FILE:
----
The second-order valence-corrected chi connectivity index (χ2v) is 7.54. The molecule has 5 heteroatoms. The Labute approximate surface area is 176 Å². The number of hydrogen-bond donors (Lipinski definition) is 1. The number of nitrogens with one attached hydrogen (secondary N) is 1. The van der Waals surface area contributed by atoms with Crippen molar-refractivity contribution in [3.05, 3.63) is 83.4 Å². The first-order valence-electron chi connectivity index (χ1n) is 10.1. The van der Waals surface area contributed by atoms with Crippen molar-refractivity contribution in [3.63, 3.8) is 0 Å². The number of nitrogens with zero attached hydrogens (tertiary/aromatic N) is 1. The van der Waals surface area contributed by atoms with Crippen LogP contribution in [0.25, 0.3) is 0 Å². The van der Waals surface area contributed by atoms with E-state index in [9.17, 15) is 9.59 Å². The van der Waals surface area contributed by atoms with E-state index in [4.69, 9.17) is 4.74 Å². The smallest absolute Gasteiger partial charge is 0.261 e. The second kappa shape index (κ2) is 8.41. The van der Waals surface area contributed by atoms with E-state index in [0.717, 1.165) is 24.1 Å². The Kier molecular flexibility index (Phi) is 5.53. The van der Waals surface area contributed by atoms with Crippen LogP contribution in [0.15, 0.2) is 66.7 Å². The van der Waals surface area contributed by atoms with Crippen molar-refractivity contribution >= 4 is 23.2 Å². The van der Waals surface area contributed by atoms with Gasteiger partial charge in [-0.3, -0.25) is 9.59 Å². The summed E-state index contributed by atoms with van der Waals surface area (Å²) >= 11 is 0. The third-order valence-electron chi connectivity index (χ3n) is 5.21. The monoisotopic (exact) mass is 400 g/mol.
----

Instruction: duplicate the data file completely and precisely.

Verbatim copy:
The second-order valence-corrected chi connectivity index (χ2v) is 7.54. The molecule has 5 heteroatoms. The Labute approximate surface area is 176 Å². The number of hydrogen-bond donors (Lipinski definition) is 1. The number of nitrogens with one attached hydrogen (secondary N) is 1. The van der Waals surface area contributed by atoms with Crippen molar-refractivity contribution in [3.05, 3.63) is 83.4 Å². The first-order valence-electron chi connectivity index (χ1n) is 10.1. The van der Waals surface area contributed by atoms with Crippen molar-refractivity contribution in [3.63, 3.8) is 0 Å². The number of nitrogens with zero attached hydrogens (tertiary/aromatic N) is 1. The van der Waals surface area contributed by atoms with Crippen LogP contribution in [0.25, 0.3) is 0 Å². The van der Waals surface area contributed by atoms with E-state index in [9.17, 15) is 9.59 Å². The van der Waals surface area contributed by atoms with E-state index in [4.69, 9.17) is 4.74 Å². The smallest absolute Gasteiger partial charge is 0.261 e. The second kappa shape index (κ2) is 8.41. The van der Waals surface area contributed by atoms with E-state index in [0.717, 1.165) is 24.1 Å². The Kier molecular flexibility index (Phi) is 5.53. The van der Waals surface area contributed by atoms with Crippen LogP contribution in [0.15, 0.2) is 66.7 Å². The van der Waals surface area contributed by atoms with Crippen molar-refractivity contribution >= 4 is 23.2 Å². The van der Waals surface area contributed by atoms with Gasteiger partial charge in [-0.3, -0.25) is 9.59 Å². The summed E-state index contributed by atoms with van der Waals surface area (Å²) >= 11 is 0. The third-order valence-electron chi connectivity index (χ3n) is 5.21. The monoisotopic (exact) mass is 400 g/mol.